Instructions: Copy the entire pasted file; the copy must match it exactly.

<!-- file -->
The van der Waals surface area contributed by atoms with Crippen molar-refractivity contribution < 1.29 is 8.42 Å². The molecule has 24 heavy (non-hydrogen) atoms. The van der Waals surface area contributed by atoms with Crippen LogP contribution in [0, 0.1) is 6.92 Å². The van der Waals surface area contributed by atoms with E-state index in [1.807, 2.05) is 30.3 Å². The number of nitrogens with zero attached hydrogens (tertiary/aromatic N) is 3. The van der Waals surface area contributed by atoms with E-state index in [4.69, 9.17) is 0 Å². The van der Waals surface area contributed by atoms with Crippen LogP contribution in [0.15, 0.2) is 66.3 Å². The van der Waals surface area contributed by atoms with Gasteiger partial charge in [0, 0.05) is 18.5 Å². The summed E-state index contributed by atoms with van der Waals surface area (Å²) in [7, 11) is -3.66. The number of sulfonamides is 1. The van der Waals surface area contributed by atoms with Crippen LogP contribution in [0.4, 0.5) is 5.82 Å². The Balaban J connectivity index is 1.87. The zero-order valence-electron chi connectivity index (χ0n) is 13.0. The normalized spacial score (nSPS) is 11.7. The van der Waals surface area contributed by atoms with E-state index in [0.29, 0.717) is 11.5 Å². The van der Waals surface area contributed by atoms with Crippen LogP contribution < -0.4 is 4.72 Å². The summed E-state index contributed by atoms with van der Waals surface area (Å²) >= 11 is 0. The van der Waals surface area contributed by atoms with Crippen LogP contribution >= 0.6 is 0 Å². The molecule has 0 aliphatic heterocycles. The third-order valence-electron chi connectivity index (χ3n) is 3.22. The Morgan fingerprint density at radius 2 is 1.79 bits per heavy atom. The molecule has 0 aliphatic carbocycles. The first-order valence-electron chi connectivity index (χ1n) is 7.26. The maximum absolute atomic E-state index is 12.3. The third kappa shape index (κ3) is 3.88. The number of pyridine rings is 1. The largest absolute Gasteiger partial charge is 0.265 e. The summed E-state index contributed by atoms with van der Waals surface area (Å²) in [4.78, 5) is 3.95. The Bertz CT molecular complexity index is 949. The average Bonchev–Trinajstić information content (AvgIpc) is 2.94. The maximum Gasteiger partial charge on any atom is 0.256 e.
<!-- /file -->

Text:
The van der Waals surface area contributed by atoms with Crippen molar-refractivity contribution < 1.29 is 8.42 Å². The molecule has 24 heavy (non-hydrogen) atoms. The van der Waals surface area contributed by atoms with Crippen LogP contribution in [0, 0.1) is 6.92 Å². The van der Waals surface area contributed by atoms with E-state index in [1.807, 2.05) is 30.3 Å². The number of nitrogens with zero attached hydrogens (tertiary/aromatic N) is 3. The van der Waals surface area contributed by atoms with E-state index in [4.69, 9.17) is 0 Å². The van der Waals surface area contributed by atoms with Crippen LogP contribution in [0.15, 0.2) is 66.3 Å². The van der Waals surface area contributed by atoms with Gasteiger partial charge in [0, 0.05) is 18.5 Å². The summed E-state index contributed by atoms with van der Waals surface area (Å²) in [7, 11) is -3.66. The number of sulfonamides is 1. The van der Waals surface area contributed by atoms with Crippen LogP contribution in [0.4, 0.5) is 5.82 Å². The Balaban J connectivity index is 1.87. The zero-order valence-electron chi connectivity index (χ0n) is 13.0. The normalized spacial score (nSPS) is 11.7. The van der Waals surface area contributed by atoms with E-state index in [0.29, 0.717) is 11.5 Å². The van der Waals surface area contributed by atoms with Crippen LogP contribution < -0.4 is 4.72 Å². The summed E-state index contributed by atoms with van der Waals surface area (Å²) >= 11 is 0. The van der Waals surface area contributed by atoms with Crippen LogP contribution >= 0.6 is 0 Å². The molecule has 0 aliphatic heterocycles. The third-order valence-electron chi connectivity index (χ3n) is 3.22. The Morgan fingerprint density at radius 2 is 1.79 bits per heavy atom. The molecule has 0 aliphatic carbocycles. The first-order valence-electron chi connectivity index (χ1n) is 7.26. The maximum absolute atomic E-state index is 12.3. The third kappa shape index (κ3) is 3.88. The number of pyridine rings is 1. The largest absolute Gasteiger partial charge is 0.265 e. The summed E-state index contributed by atoms with van der Waals surface area (Å²) in [4.78, 5) is 3.95. The Bertz CT molecular complexity index is 949. The average Bonchev–Trinajstić information content (AvgIpc) is 2.94. The maximum Gasteiger partial charge on any atom is 0.256 e.